There’s a wonderful history of indie authors creating a great platform, getting noticed by traditional publishers and landing a publishing deal.
The best tactic is to query an agent on the strength of your work and current accolades. It’s very rare to go directly to a publisher these days as they mostly work with agents. After you query an agent and secure their services, they will approach prospective publishers for you.
Finding an agent can be a long and tedious process, as they each have their own submission requirements and it can be months before you hear back from each with answers.
With this in mind, here are some of our favorite resources for finding an agent:
- Poets & Writers has a great amount of information on agents. They have a Literary Agents Database and a helpful Agent Advice column.
- Publishers Lunch: We recommend looking over what deals have been made for mid-list authors each day. You don’t want a blockbuster agent because they’re already set financially. Info includes: genre, author, synopsis, agent and which publisher the work sold to. You can sign up for the free daily newsletter that will give you most of this info, or you sign up for a $25/month newsletter which has all of the details.
- QueryTracker: This free database hosts plenty of agent data. Because the info can be outdated, it’s best to use this tool to create a list of agents who represent your genre, then crosscheck with each agent’s website to confirm who they represent and which publishers they work with.
- Guide to Literary Agents An old standby, written by Robert Lee Brewer.
- AAR – Association of Author’s Representatives: Here’s a list of member agents, with varying amounts of information about them.
- Children’s authors can view the Rights Reports on PW. These reports cite which agents facilitated the deal for upcoming kids books.
- Women Writers, Women’s Books also has an Agents Corner column where authors can share their agent success stories and offer advice.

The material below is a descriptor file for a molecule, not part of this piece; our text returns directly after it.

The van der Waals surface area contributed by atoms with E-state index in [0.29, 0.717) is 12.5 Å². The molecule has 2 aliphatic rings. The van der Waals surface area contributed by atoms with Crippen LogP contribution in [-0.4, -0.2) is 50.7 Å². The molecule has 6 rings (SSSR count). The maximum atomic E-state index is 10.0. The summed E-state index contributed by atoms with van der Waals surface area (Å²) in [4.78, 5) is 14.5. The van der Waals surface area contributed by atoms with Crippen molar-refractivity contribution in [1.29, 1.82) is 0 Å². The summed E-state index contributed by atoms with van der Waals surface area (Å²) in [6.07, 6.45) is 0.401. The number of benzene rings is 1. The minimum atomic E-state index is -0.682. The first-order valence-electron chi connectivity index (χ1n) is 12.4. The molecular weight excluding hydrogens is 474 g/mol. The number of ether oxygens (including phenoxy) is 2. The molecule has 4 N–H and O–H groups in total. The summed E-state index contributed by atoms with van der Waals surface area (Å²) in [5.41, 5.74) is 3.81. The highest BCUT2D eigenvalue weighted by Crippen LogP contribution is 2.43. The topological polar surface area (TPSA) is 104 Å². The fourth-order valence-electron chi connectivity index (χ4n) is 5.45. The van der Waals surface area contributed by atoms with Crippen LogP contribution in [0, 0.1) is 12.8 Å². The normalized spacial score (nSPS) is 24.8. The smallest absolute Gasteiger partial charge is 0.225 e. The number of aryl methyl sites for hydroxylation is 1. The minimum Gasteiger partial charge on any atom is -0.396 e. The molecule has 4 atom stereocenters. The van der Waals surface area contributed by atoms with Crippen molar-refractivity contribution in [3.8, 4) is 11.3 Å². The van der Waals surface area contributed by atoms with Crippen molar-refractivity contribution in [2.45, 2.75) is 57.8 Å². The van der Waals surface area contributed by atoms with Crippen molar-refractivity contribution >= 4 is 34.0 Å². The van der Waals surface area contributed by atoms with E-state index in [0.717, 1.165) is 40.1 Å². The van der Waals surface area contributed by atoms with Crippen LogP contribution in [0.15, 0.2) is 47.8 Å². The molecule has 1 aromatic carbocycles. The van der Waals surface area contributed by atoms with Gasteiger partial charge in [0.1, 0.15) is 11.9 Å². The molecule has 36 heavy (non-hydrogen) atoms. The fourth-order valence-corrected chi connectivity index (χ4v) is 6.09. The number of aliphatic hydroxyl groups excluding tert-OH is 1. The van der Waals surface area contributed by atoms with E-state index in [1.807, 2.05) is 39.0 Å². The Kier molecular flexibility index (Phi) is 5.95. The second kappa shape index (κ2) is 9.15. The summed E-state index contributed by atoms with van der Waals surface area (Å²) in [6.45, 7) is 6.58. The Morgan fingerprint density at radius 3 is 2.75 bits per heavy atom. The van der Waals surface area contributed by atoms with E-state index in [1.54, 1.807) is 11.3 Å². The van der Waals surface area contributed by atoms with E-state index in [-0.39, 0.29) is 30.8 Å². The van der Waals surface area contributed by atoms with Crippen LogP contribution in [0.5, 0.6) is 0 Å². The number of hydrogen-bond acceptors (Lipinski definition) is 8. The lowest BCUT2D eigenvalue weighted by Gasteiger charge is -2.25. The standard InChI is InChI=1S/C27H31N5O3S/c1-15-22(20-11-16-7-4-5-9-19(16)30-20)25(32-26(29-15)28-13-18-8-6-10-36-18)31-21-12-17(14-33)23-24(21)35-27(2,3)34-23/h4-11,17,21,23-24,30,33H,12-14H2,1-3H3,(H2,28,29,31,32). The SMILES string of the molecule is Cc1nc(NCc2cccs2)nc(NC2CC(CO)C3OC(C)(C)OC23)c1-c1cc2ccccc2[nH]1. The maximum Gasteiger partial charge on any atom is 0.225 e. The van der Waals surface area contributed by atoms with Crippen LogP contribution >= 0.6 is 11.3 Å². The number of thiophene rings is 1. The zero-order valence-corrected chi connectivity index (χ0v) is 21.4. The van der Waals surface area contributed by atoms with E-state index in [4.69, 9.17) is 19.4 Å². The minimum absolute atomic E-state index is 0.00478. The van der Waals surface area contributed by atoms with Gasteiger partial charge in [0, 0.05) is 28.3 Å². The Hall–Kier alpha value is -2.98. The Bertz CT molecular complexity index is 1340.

- Writer’s Digest Guide to Literary Agents Blog: They post notices about agents and agencies. There’s not a tremendous amount of information here, but it’s worth keeping an eye out for news.
- We also recommend finding books that are comparable to yours in genre and audience, and seeing who the author’s agent is. These agents may be a good fit for you, so we recommend keeping a list and checking their websites, querying where it makes sense to do so.
- Manuscript Wishlist is a helpful tool designed to help agents share information about the types of books they are looking for. Scan through to see if your manuscript is on anyone’s wishlist!
I know it feels like the possibilities are endless, and it’s not unusual for an author to query upwards of 100 agents. Casting a wide net will help make sure you’re paired with the right agent for your book.
Want to get the inside scoop on what an agent really thinks? Check out our interview with Natalie Lakosil here: https://booksforward.com/ask-an-expert-a-conversation-with-natalie-lakosil-about-being-a-literary-agent/
Ellen Whitfield is senior publicist at Books Forward, an author publicity and book marketing firm committed to promoting voices from a diverse variety of communities. From book reviews and author events, to social media and digital marketing, we help authors find success and connect with readers.